The US may have Save the Earth campaigns to thank for the embrace of recycling. But more likely, it was made possibly by China’s emergence as a manufacturing powerhouse. The more China made, the more it needed used plastics, eventually sucking up around two-thirds of the US’s plastic scrap each year, worth several billion dollars.
“[Plastics] 3-7 are absolutely going to a landfill—[China’s] not taking that any more… because of Green Fence,” David Kaplan, CEO of Maine Plastics, a post-industrial recycler, tells Quartz. “This will continue until we can do it in the United States economically.”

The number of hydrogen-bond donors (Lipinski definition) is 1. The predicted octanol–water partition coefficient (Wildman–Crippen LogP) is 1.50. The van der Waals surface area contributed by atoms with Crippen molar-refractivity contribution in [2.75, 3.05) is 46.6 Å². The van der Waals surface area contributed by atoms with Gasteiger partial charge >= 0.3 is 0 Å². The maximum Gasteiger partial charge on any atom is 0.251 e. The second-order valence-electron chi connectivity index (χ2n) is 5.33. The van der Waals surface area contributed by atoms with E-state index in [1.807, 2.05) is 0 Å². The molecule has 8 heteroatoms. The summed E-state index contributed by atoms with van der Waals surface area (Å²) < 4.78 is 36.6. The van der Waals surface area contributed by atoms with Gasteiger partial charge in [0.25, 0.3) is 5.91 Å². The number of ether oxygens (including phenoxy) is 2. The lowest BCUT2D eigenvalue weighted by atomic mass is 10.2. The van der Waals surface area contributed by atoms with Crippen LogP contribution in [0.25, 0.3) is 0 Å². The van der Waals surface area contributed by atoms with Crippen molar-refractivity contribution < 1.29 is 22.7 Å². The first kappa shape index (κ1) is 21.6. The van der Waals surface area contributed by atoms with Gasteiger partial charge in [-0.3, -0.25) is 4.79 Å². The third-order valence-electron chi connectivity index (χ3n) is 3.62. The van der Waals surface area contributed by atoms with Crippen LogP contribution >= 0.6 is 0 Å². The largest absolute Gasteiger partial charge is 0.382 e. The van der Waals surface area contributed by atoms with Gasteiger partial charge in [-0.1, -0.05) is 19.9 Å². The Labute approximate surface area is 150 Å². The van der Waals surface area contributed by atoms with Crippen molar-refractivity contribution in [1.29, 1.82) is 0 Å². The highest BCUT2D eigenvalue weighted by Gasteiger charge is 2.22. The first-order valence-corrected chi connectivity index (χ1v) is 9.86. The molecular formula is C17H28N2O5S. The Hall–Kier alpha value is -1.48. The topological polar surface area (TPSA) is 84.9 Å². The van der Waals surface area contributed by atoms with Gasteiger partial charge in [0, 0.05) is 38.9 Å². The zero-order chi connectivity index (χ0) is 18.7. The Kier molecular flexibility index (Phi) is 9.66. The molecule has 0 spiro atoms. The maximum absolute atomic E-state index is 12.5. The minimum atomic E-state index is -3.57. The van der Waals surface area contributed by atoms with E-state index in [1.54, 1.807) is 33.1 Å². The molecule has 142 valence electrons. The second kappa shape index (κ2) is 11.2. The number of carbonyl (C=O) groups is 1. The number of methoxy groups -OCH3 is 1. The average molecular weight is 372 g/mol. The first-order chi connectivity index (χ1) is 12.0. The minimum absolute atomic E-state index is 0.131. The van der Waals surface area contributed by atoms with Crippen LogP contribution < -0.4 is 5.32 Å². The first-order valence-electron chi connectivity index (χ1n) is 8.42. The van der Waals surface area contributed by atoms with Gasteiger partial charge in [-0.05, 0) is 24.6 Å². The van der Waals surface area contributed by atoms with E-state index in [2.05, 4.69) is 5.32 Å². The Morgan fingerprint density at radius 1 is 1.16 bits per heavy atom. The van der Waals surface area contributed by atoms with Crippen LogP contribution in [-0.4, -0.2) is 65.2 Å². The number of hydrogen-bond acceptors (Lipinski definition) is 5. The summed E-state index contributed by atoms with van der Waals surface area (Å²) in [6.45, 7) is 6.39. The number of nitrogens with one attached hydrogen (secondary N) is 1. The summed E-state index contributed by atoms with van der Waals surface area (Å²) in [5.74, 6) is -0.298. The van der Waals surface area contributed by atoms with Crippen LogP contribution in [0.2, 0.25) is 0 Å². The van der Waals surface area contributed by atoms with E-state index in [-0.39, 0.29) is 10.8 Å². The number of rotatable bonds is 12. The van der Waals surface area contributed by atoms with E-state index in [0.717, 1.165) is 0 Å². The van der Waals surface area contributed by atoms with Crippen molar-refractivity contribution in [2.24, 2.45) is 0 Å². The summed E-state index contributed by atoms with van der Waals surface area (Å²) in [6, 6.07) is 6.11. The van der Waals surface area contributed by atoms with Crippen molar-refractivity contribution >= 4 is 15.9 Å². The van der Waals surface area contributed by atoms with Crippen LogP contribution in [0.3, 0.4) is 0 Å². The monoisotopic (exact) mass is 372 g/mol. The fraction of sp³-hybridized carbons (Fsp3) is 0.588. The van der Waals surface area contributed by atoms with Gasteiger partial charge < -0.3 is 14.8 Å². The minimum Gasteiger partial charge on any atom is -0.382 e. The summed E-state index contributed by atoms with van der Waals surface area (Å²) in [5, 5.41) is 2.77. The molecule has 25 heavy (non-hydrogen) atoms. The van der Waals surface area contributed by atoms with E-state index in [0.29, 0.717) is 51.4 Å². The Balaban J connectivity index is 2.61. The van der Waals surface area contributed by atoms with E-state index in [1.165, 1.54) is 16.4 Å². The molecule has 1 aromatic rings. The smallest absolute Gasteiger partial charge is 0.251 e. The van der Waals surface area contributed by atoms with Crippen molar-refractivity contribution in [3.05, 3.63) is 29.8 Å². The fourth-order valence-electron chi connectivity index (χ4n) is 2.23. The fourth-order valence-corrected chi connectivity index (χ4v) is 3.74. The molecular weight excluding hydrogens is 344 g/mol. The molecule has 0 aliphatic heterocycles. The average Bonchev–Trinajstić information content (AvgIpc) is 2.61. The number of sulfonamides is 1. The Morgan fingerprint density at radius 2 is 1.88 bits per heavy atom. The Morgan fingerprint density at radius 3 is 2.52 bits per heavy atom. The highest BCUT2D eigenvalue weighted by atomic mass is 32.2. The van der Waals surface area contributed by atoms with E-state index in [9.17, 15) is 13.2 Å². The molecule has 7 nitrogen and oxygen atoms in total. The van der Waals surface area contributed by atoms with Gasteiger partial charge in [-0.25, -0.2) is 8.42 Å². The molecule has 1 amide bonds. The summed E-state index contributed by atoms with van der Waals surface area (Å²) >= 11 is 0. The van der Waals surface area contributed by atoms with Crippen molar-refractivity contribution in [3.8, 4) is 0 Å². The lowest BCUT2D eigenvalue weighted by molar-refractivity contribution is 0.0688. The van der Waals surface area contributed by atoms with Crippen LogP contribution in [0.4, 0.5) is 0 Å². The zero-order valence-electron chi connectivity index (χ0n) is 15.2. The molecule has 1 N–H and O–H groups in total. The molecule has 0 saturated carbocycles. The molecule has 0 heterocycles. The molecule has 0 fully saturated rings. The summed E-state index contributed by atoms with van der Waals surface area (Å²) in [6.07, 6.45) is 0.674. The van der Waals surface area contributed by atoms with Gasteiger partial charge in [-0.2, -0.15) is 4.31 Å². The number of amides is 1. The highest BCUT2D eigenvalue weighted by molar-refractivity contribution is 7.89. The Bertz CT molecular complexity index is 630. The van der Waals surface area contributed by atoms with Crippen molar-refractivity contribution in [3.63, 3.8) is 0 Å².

China controls a large portion of the recycling market, importing about 70% of the world’s 500m tonnes of electronic waste and 12m tonnes of plastic waste each year. Sudden Chinese policy changes therefore have a significant impact on the global recycling trade, which puts pressure on western countries to reconsider their reliance on the cost-effective practice of exporting waste, a habit that’s reinforced by a lack of domestic recycling infrastructure and a lower demand for secondary raw materials.
China’s Green Fence policy just might spur the U.S. government and recyclers into much-needed innovation..